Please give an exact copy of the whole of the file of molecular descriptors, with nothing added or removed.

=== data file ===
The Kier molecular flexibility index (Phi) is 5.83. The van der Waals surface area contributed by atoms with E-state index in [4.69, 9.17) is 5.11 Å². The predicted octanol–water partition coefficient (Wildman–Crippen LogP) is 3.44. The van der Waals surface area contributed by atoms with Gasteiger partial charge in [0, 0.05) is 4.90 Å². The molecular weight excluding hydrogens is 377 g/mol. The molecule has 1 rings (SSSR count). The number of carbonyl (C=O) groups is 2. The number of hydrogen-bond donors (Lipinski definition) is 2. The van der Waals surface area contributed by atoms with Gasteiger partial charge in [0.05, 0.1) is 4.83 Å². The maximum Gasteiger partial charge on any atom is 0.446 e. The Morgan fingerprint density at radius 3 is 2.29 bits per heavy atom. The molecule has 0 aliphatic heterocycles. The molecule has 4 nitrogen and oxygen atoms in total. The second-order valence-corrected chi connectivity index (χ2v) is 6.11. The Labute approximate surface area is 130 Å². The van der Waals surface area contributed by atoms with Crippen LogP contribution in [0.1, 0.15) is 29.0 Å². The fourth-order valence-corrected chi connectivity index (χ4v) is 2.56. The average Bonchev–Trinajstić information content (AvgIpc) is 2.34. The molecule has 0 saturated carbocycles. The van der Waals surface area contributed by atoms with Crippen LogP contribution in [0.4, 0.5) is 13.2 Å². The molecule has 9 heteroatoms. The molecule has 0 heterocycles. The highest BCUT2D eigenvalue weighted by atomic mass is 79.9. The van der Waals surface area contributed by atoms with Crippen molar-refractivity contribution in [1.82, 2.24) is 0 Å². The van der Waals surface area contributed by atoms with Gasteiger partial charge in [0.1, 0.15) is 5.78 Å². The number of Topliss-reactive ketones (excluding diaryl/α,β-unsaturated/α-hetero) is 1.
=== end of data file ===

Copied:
The Kier molecular flexibility index (Phi) is 5.83. The van der Waals surface area contributed by atoms with E-state index in [4.69, 9.17) is 5.11 Å². The predicted octanol–water partition coefficient (Wildman–Crippen LogP) is 3.44. The van der Waals surface area contributed by atoms with Gasteiger partial charge in [0, 0.05) is 4.90 Å². The molecular weight excluding hydrogens is 377 g/mol. The molecule has 1 rings (SSSR count). The number of carbonyl (C=O) groups is 2. The number of hydrogen-bond donors (Lipinski definition) is 2. The van der Waals surface area contributed by atoms with Gasteiger partial charge in [0.05, 0.1) is 4.83 Å². The maximum Gasteiger partial charge on any atom is 0.446 e. The Morgan fingerprint density at radius 3 is 2.29 bits per heavy atom. The molecule has 0 aliphatic heterocycles. The molecule has 4 nitrogen and oxygen atoms in total. The second-order valence-corrected chi connectivity index (χ2v) is 6.11. The Labute approximate surface area is 130 Å². The van der Waals surface area contributed by atoms with Crippen LogP contribution in [0.1, 0.15) is 29.0 Å². The fourth-order valence-corrected chi connectivity index (χ4v) is 2.56. The average Bonchev–Trinajstić information content (AvgIpc) is 2.34. The molecule has 0 saturated carbocycles. The van der Waals surface area contributed by atoms with Crippen LogP contribution in [0.4, 0.5) is 13.2 Å². The molecule has 9 heteroatoms. The molecule has 0 heterocycles. The highest BCUT2D eigenvalue weighted by atomic mass is 79.9. The van der Waals surface area contributed by atoms with Crippen molar-refractivity contribution in [1.82, 2.24) is 0 Å². The van der Waals surface area contributed by atoms with Gasteiger partial charge in [0.1, 0.15) is 5.78 Å². The number of Topliss-reactive ketones (excluding diaryl/α,β-unsaturated/α-hetero) is 1.